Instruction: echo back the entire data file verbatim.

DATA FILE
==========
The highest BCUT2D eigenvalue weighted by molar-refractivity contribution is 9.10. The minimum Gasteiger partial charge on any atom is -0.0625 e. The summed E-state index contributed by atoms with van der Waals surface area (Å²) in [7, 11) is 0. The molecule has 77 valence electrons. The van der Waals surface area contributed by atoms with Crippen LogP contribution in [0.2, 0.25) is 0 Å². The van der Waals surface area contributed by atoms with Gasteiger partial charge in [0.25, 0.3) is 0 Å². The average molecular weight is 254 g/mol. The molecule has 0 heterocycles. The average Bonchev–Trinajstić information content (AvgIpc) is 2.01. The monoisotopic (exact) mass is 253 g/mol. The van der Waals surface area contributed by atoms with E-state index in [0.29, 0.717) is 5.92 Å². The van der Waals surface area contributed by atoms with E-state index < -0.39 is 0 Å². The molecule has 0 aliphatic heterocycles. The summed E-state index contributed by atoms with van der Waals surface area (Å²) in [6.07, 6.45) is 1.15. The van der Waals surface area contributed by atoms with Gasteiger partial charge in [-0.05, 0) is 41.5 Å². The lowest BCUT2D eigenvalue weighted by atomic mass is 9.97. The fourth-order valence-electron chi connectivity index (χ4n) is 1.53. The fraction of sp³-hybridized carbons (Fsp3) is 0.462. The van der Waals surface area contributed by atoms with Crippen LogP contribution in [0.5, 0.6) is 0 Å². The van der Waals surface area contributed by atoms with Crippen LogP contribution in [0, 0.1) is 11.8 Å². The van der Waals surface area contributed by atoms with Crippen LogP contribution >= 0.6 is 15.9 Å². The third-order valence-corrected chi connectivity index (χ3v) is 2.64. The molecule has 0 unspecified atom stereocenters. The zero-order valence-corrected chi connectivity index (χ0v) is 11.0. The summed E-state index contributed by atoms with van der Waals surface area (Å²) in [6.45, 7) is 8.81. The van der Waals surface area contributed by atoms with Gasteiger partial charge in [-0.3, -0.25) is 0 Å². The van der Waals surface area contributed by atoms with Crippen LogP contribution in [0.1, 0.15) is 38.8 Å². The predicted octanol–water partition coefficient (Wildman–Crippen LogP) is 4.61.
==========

The highest BCUT2D eigenvalue weighted by molar-refractivity contribution is 9.10. The minimum Gasteiger partial charge on any atom is -0.0625 e. The summed E-state index contributed by atoms with van der Waals surface area (Å²) in [7, 11) is 0. The molecule has 77 valence electrons. The van der Waals surface area contributed by atoms with Crippen LogP contribution in [0.2, 0.25) is 0 Å². The van der Waals surface area contributed by atoms with Gasteiger partial charge in [0.25, 0.3) is 0 Å². The average molecular weight is 254 g/mol. The molecule has 0 heterocycles. The average Bonchev–Trinajstić information content (AvgIpc) is 2.01. The monoisotopic (exact) mass is 253 g/mol. The van der Waals surface area contributed by atoms with E-state index in [0.29, 0.717) is 5.92 Å². The van der Waals surface area contributed by atoms with E-state index < -0.39 is 0 Å². The molecule has 0 aliphatic heterocycles. The summed E-state index contributed by atoms with van der Waals surface area (Å²) in [6.07, 6.45) is 1.15. The van der Waals surface area contributed by atoms with Gasteiger partial charge in [-0.05, 0) is 41.5 Å². The lowest BCUT2D eigenvalue weighted by atomic mass is 9.97. The fourth-order valence-electron chi connectivity index (χ4n) is 1.53. The fraction of sp³-hybridized carbons (Fsp3) is 0.462. The van der Waals surface area contributed by atoms with Crippen LogP contribution in [0.5, 0.6) is 0 Å². The van der Waals surface area contributed by atoms with Crippen LogP contribution in [0, 0.1) is 11.8 Å². The van der Waals surface area contributed by atoms with Crippen LogP contribution >= 0.6 is 15.9 Å². The third-order valence-corrected chi connectivity index (χ3v) is 2.64. The molecule has 0 unspecified atom stereocenters. The zero-order valence-corrected chi connectivity index (χ0v) is 11.0. The summed E-state index contributed by atoms with van der Waals surface area (Å²) in [6.45, 7) is 8.81. The van der Waals surface area contributed by atoms with Gasteiger partial charge in [-0.3, -0.25) is 0 Å². The van der Waals surface area contributed by atoms with Crippen LogP contribution in [0.1, 0.15) is 38.8 Å². The predicted octanol–water partition coefficient (Wildman–Crippen LogP) is 4.61.